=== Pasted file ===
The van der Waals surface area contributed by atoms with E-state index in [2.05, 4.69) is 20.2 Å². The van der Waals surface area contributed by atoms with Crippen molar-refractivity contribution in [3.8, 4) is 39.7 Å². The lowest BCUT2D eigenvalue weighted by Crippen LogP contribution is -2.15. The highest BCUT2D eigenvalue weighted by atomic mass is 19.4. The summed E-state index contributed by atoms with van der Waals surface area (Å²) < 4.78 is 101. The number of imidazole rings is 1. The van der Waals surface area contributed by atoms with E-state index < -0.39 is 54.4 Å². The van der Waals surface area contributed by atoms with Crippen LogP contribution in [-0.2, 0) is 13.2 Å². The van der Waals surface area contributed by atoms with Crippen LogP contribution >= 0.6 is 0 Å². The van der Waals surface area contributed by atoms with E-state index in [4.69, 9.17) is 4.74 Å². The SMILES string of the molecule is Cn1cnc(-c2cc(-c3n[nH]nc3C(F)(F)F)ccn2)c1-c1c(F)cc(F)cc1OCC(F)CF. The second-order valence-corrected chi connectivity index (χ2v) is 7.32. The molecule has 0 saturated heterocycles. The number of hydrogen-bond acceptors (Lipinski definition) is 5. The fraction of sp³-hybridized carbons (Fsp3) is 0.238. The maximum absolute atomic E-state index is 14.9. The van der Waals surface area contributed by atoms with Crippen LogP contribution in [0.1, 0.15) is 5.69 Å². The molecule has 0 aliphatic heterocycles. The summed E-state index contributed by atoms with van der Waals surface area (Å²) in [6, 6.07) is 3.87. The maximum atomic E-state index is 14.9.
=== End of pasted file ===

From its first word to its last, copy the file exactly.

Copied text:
The van der Waals surface area contributed by atoms with E-state index in [2.05, 4.69) is 20.2 Å². The van der Waals surface area contributed by atoms with Crippen molar-refractivity contribution in [3.8, 4) is 39.7 Å². The lowest BCUT2D eigenvalue weighted by Crippen LogP contribution is -2.15. The highest BCUT2D eigenvalue weighted by atomic mass is 19.4. The summed E-state index contributed by atoms with van der Waals surface area (Å²) < 4.78 is 101. The number of imidazole rings is 1. The van der Waals surface area contributed by atoms with E-state index < -0.39 is 54.4 Å². The van der Waals surface area contributed by atoms with Crippen LogP contribution in [-0.2, 0) is 13.2 Å². The van der Waals surface area contributed by atoms with Crippen LogP contribution >= 0.6 is 0 Å². The van der Waals surface area contributed by atoms with E-state index in [4.69, 9.17) is 4.74 Å². The SMILES string of the molecule is Cn1cnc(-c2cc(-c3n[nH]nc3C(F)(F)F)ccn2)c1-c1c(F)cc(F)cc1OCC(F)CF. The second-order valence-corrected chi connectivity index (χ2v) is 7.32. The molecule has 0 saturated heterocycles. The number of hydrogen-bond acceptors (Lipinski definition) is 5. The fraction of sp³-hybridized carbons (Fsp3) is 0.238. The maximum absolute atomic E-state index is 14.9. The van der Waals surface area contributed by atoms with Crippen LogP contribution in [0.1, 0.15) is 5.69 Å². The molecule has 0 aliphatic heterocycles. The summed E-state index contributed by atoms with van der Waals surface area (Å²) in [6, 6.07) is 3.87. The maximum atomic E-state index is 14.9.